• Written Comprehension - The ability to read and understand information and ideas presented in writing.
  • Oral Expression - The ability to communicate information and ideas in speaking so others will understand.
  • Deductive Reasoning - The ability to apply general rules to specific problems to produce answers that make sense.
  • Inductive Reasoning - The ability to combine pieces of information to form general rules or conclusions (includes finding a relationship among seemingly unrelated events).
  • Information Ordering - The ability to arrange things or actions in a certain order or pattern according to a specific rule or set of rules (e.g., patterns of numbers, letters, words, pictures, mathematical operations).
  • Speech Clarity - The ability to speak clearly so others can understand you.
  • Near Vision - The ability to see details at close range (within a few feet of the observer).
  • Speech Recognition - The ability to identify and understand the speech of another person.
  • Written Expression - The ability to communicate information and ideas in writing so others will understand.

What Acute Care Nurses Should Be Interested In

  • Investigative - Investigative occupations frequently involve working with ideas, and require an extensive amount of thinking. These occupations can involve searching for facts and figuring out problems mentally.
  • Realistic - Realistic occupations frequently involve work activities that include practical, hands-on problems and solutions. They often deal with plants, animals, and real-world materials like wood, tools, and machinery. Many of the occupations require working outside, and do not involve a lot of paperwork or working closely with others.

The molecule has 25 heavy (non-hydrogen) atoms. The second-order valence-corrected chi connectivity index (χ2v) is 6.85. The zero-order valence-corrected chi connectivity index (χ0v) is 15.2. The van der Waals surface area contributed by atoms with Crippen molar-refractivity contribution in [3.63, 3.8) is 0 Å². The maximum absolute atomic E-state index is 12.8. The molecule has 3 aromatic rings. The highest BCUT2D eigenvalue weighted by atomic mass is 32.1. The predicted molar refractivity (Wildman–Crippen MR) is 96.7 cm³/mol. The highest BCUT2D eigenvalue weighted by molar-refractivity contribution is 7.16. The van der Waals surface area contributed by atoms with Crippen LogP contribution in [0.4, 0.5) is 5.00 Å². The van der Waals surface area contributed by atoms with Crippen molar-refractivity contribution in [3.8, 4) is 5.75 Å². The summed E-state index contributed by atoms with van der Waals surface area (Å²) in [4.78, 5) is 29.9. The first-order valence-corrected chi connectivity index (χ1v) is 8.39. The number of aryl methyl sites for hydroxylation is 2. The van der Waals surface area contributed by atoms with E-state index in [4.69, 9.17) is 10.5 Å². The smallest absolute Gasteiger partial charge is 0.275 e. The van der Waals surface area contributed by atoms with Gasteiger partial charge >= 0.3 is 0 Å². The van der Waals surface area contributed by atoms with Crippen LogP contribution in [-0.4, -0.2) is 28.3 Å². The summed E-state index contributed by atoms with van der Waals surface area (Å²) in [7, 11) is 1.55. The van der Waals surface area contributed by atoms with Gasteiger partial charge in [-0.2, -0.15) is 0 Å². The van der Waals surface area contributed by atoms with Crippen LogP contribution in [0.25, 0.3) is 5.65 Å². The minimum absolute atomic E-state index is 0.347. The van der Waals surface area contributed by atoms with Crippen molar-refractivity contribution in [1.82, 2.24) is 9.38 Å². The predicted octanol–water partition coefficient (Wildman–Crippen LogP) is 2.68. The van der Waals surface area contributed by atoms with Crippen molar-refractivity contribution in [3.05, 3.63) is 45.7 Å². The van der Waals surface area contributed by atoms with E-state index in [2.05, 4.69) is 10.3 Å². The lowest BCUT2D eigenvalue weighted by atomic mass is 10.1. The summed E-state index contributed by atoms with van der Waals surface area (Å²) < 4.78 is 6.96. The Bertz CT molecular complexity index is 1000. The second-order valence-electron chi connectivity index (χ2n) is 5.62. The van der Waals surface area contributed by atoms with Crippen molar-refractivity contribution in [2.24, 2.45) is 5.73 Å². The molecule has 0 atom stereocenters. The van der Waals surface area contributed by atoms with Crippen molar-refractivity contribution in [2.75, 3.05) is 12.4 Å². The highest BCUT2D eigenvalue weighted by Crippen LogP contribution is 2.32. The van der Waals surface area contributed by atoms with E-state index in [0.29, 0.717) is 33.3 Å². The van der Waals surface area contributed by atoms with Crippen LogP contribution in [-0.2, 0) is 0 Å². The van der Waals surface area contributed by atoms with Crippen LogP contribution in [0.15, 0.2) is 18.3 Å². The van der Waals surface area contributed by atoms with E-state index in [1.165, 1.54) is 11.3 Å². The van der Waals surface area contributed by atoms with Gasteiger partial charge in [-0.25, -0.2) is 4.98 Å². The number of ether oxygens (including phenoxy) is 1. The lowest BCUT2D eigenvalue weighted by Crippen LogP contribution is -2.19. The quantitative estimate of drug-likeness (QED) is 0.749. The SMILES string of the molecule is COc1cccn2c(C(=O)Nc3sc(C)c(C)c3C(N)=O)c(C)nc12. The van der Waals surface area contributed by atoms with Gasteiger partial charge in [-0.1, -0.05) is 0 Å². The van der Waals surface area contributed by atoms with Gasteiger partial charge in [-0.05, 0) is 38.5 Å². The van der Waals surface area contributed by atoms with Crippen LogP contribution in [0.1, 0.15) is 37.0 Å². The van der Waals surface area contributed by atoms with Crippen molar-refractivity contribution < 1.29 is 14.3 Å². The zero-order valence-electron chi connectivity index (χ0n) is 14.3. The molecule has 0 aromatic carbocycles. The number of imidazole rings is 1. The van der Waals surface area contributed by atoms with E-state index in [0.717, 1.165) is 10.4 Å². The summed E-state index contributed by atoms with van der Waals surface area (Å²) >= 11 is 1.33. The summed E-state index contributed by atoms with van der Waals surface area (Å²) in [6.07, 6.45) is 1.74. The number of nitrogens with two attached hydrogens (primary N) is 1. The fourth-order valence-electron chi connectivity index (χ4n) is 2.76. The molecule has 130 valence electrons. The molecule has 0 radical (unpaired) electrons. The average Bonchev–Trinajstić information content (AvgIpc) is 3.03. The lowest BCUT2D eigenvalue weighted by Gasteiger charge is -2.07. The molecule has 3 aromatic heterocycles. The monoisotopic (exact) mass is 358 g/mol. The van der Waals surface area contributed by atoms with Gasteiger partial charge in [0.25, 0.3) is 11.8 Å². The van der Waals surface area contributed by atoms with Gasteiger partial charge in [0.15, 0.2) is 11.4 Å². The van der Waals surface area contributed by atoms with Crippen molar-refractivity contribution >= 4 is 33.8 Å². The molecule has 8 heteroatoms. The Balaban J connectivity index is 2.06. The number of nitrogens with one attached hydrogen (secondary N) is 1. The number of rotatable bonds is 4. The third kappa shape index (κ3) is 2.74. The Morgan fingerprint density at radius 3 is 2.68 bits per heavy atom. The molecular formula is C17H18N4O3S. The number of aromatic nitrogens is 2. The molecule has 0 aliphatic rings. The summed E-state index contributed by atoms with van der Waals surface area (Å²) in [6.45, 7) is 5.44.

What Acute Care Nurses Need to Learn

  • Medicine and Dentistry - Knowledge of the information and techniques needed to diagnose and treat human injuries, diseases, and deformities. This includes symptoms, treatment alternatives, drug properties and interactions, and preventive health-care measures.
  • Customer and Personal Service - Knowledge of principles and processes for providing customer and personal services. This includes customer needs assessment, meeting quality standards for services, and evaluation of customer satisfaction.
  • English Language - Knowledge of the structure and content of the English language including the meaning and spelling of words, rules of composition, and grammar.
  • Education and Training - Knowledge of principles and methods for curriculum and training design, teaching and instruction for individuals and groups, and the measurement of training effects.
  • Psychology - Knowledge of human behavior and performance; individual differences in ability, personality, and interests; learning and motivation; psychological research methods; and the assessment and treatment of behavioral and affective disorders.
  • Therapy and Counseling - Knowledge of principles, methods, and procedures for diagnosis, treatment, and rehabilitation of physical and mental dysfunctions, and for career counseling and guidance.
  • Mathematics - Knowledge of arithmetic, algebra, geometry, calculus, statistics, and their applications.
  • Biology - Knowledge of plant and animal organisms, their tissues, cells, functions, interdependencies, and interactions with each other and the environment.
  • Sociology and Anthropology - Knowledge of group behavior and dynamics, societal trends and influences, human migrations, ethnicity, cultures and their history and origins.
Sun iconThis career has a bright outlook.
Median Salary: $68,450

This page includes information from O*NET OnLine by the U.S. Department of Labor, Employment and Training Administration (USDOL/ETA). Used under the CC BY 4.0 license.